by Eve Bolton, George Slade, and Tom Stewart-Smith
by Eve Bolton, George Slade, and Tom Stewart-Smith
Weeks before Elon Musk became owner of Twitter and Liz Truss resigned as Prime Minister, news headlines reported on several gas leaks in the Nord Stream pipeline, an event that had huge implications politically. Many countries, including the US, blamed Russia for damaging the pipeline, with President Biden stating that Russia performed a “deliberate act of sabotage”. A day later, President Putin cast blame back on to the US and allies, stating “the sanctions were not enough for the Anglo-Saxons: they moved on to sabotage”.
Twitter was at the centre of the discussion, with disinformation that backed up Russian allegations appearing and spreading on the social platform. We’ve used our technology to understand and analyse the disinformation at play on Twitter on two specific dates, 29 and 30 September 2022, when news of the Nord Stream gas leaks had broken and the debate was at its peak.
English language tweets: negating disinformation on Nord Stream
We looked at different buzzword combinations in use on Twitter to understand what was being said and who was saying it, and analysed our findings. Looking at combinations of the terms “Nordstream”, “US”, and “Biden”, we found that the majority of tweets in the English language aimed to negate anti-US disinformation about the pipeline leaks. The most-liked tweet containing the terms “Nordstream” and “US” was from @BLSchmitt, who has a significant number of followers. He shares a video of President Biden that other accounts had edited to make it seem like he is saying “shut down Nordstream”. @BLSchmitt exposes the disinformation by showing the video in its original context, in which it is clear that is not what the President is saying.
Francophone tweets and their role in spreading disinformation
For combinations of the terms “Nordstream”, “Biden”, and “Sabotage”, most of the posts were in French, with several of the highest-profile tweets coming from French-speaking anti-American politicians. Francois Asselineau of the (anti-American) Popular Republican Union posted a poll creating an illusion of popular belief in US responsibility for the pipeline damage, and French politician Nicolas Dupont-Aignan, the Eurosceptic and nationalist leader of the minor right-wing party Debout la France, also posted a tweet hinting at Biden involvement.
Dupont-Aignan’s tweet, posted on 29 September to his 350,000 followers, was retweeted numerous times. There are signs that much of the retweeting activity was from tactical or bot accounts: most of the retweets were in the hours immediately following the tweet’s initial publication, and of the 12 accounts with over 10,000 followers that retweeted it, not one was a verified account. They include a French politician who visited Crimea after the annexation, a Haitian meme account, and a Quebecois actress turned Covid conspiracy theorist.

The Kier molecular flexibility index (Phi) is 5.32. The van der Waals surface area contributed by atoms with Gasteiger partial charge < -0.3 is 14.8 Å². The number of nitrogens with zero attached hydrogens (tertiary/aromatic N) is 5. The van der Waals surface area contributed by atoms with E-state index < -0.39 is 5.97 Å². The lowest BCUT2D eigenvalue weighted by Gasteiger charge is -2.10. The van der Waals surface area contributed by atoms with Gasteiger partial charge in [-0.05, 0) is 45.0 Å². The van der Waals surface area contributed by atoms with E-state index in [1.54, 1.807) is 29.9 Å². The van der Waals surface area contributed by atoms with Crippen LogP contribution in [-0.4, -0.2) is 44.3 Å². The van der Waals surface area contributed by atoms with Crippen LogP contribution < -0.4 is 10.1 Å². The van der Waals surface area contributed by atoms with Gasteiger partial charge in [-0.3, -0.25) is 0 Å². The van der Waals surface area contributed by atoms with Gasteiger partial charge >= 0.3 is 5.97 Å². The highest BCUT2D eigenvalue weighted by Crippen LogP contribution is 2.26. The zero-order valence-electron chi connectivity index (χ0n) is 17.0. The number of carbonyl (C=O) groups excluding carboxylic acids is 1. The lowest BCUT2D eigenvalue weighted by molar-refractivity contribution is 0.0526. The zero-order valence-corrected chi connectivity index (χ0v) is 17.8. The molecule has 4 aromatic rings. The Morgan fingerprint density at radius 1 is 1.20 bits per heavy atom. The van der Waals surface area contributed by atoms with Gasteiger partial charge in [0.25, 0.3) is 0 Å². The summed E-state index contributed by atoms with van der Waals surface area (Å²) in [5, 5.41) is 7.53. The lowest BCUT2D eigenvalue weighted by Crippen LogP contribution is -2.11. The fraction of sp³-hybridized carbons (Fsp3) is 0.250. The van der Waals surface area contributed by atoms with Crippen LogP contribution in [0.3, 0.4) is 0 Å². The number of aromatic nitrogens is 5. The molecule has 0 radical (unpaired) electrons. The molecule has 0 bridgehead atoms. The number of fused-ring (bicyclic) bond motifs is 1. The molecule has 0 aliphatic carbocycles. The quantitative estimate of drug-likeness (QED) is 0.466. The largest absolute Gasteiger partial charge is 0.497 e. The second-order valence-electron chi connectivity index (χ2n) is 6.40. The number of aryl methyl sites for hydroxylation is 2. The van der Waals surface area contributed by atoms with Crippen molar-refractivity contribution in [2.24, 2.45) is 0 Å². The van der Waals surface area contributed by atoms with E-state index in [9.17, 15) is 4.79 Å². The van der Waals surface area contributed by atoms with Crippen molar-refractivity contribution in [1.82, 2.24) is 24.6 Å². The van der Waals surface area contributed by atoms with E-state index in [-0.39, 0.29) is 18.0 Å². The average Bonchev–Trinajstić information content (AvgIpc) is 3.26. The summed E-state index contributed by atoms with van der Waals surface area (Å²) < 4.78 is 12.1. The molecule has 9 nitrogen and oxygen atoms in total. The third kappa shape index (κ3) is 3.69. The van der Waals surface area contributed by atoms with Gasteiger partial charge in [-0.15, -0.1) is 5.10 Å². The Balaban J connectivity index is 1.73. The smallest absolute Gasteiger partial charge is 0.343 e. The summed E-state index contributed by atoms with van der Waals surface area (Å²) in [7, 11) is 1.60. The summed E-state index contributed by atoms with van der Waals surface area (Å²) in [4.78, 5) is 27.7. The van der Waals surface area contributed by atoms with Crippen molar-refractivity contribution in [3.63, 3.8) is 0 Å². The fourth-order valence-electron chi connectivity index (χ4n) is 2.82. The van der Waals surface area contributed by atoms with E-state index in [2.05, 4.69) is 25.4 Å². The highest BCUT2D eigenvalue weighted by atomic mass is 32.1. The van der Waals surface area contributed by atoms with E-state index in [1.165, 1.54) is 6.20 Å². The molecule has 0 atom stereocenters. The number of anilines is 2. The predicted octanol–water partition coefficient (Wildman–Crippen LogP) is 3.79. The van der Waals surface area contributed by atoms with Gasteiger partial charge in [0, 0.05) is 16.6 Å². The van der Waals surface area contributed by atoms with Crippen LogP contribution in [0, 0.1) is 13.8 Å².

Further analysis reveals that most of the accounts that tweeted in French during this time period using the buzzwords we tracked were newly-created, many of them in April 2022, correlating with the first round of the French presidential election when the majority of votes went to NATO-sceptic candidates. This suggests the accounts may have been created with the intention of influencing French voters’ views and spreading disinformation, retweeting right-wing, Eurosceptic or conspiratorial views. A further 15 accounts were created on 27 February 2022, immediately after Russia’s invasion of Ukraine: possibly a pre-emptive move by pro-Russian propagandists to create a network of active twitter bots to boost the engagement of Russian sympathisers.
Identifying bots in the conversation
Bots are automated Twitter accounts programmed to perform tasks that resemble those of everyday users such as liking tweets, but their purpose is to tweet and retweet content with specific aims on a large scale. They have become central to the proliferation of disinformation on Twitter, with some countries being accused of using bots for political gain. We carried out further analysis to identify whether bots could have been at play in the Twitter coverage of Nord Stream.
Building on our analysis of Francophone disinformation, a closer look at the most active accounts posting tweets containing “Nordstream” and “Sabotage” reveals red flags suggesting bot activity. All the accounts with more than six tweets on the topic appear to be either spam accounts or real people boosting journalists. However, a group of 12 accounts with six or fewer tweets on the topic exhibited bot-like behaviour: they all retweeted from the same pool of posts within a similar timeframe. This pool of posts includes the tweets we’ve already mentioned, other tweets from prominent French far-right figures suggesting US involvement in the Nord Stream attack, and retweets of a post from an unverified account linking to a dubious source alleging that US ships were present.